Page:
1) It was really dark (just one window in the whole space),
2) Had a small closet,
3) Included a useless hallway
4) Had lots of of attic space, but it wasn't well utilised
5) And of course there was that mysterious hole in the ceiling
We wanted to fix that.
With the walls gone, the guys could start with brand new framing. Much easier and quicker and it allowed us to put the walls where we wanted them (note - we added a lot more structural framing below, to accommodate the weight of the new bathroom!).
Next, the skylights. In these old houses, I think skylights are one of the best value items you can add. They're not cheap - I use Velux which is the top of the line. They're guaranteed for 10 years . In fact, I've bought houses with Velux units that were 25 years old and still worked well without any leaks.
|Love the bigger space and bright sunlight streaming in!|
And this is after. The natural light that floods the space is great! Oh, and notice the old lath? Well, when we jacked up the first floor to make it level, all the plaster cracked and had to be removed.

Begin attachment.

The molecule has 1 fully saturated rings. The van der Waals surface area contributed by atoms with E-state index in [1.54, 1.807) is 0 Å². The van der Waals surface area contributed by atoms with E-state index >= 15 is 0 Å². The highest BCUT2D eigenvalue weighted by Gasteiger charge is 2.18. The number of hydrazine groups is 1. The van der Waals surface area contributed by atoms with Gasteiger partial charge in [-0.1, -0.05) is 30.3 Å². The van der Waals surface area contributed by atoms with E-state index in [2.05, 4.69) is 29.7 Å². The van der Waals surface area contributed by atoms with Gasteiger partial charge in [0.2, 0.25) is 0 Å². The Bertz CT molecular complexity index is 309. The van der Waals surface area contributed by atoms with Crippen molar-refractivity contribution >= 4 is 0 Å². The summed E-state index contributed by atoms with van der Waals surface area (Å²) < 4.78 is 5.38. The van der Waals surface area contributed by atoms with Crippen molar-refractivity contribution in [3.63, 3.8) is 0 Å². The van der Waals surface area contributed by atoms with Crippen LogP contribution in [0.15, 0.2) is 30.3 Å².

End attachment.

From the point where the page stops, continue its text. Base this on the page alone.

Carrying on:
|Bathroom - Before (attic space)|
And here is the rest of the space. Nice change, don't you think?
Oh, and the hole in the ceiling? Well, we discovered a pie tin up there that was catching drips from a badly flashed 'stink pipe' (plumbing vent). Our roofer fixed it for us in and the pie tin is now history.
So, we didn't add a dormer or make any major structural changes - but by removing walls, reclaiming lots of unused attic space and by adding skylights - we have made it a big, bright usable space. We need to finish electrical and plumbing and then on to drywall.
Nice change, don't you think?